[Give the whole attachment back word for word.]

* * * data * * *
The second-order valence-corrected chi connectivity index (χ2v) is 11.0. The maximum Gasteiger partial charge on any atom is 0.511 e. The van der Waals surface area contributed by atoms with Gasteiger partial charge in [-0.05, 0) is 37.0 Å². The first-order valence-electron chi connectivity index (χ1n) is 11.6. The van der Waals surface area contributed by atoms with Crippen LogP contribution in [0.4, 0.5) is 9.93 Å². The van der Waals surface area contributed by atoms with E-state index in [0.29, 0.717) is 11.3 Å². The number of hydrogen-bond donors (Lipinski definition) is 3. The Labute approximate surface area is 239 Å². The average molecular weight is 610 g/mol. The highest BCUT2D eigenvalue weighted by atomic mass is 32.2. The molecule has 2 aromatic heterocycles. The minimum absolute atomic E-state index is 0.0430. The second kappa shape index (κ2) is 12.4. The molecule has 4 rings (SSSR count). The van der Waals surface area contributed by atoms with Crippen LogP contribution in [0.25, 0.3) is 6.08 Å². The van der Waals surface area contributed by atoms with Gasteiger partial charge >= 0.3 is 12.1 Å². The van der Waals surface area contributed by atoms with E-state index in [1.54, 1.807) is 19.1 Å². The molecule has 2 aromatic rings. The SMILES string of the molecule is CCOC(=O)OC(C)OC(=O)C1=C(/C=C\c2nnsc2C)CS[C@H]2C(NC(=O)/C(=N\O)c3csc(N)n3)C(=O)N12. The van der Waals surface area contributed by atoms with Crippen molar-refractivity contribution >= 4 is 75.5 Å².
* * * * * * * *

The second-order valence-corrected chi connectivity index (χ2v) is 11.0. The maximum Gasteiger partial charge on any atom is 0.511 e. The van der Waals surface area contributed by atoms with Gasteiger partial charge in [-0.05, 0) is 37.0 Å². The first-order valence-electron chi connectivity index (χ1n) is 11.6. The van der Waals surface area contributed by atoms with Crippen LogP contribution in [0.4, 0.5) is 9.93 Å². The van der Waals surface area contributed by atoms with E-state index in [0.29, 0.717) is 11.3 Å². The number of hydrogen-bond donors (Lipinski definition) is 3. The Labute approximate surface area is 239 Å². The average molecular weight is 610 g/mol. The highest BCUT2D eigenvalue weighted by atomic mass is 32.2. The molecule has 2 aromatic heterocycles. The minimum absolute atomic E-state index is 0.0430. The second kappa shape index (κ2) is 12.4. The molecule has 4 rings (SSSR count). The van der Waals surface area contributed by atoms with Crippen LogP contribution in [0.25, 0.3) is 6.08 Å². The van der Waals surface area contributed by atoms with Gasteiger partial charge >= 0.3 is 12.1 Å². The van der Waals surface area contributed by atoms with E-state index in [1.54, 1.807) is 19.1 Å². The molecule has 2 aromatic rings. The SMILES string of the molecule is CCOC(=O)OC(C)OC(=O)C1=C(/C=C\c2nnsc2C)CS[C@H]2C(NC(=O)/C(=N\O)c3csc(N)n3)C(=O)N12. The van der Waals surface area contributed by atoms with Crippen molar-refractivity contribution >= 4 is 75.5 Å².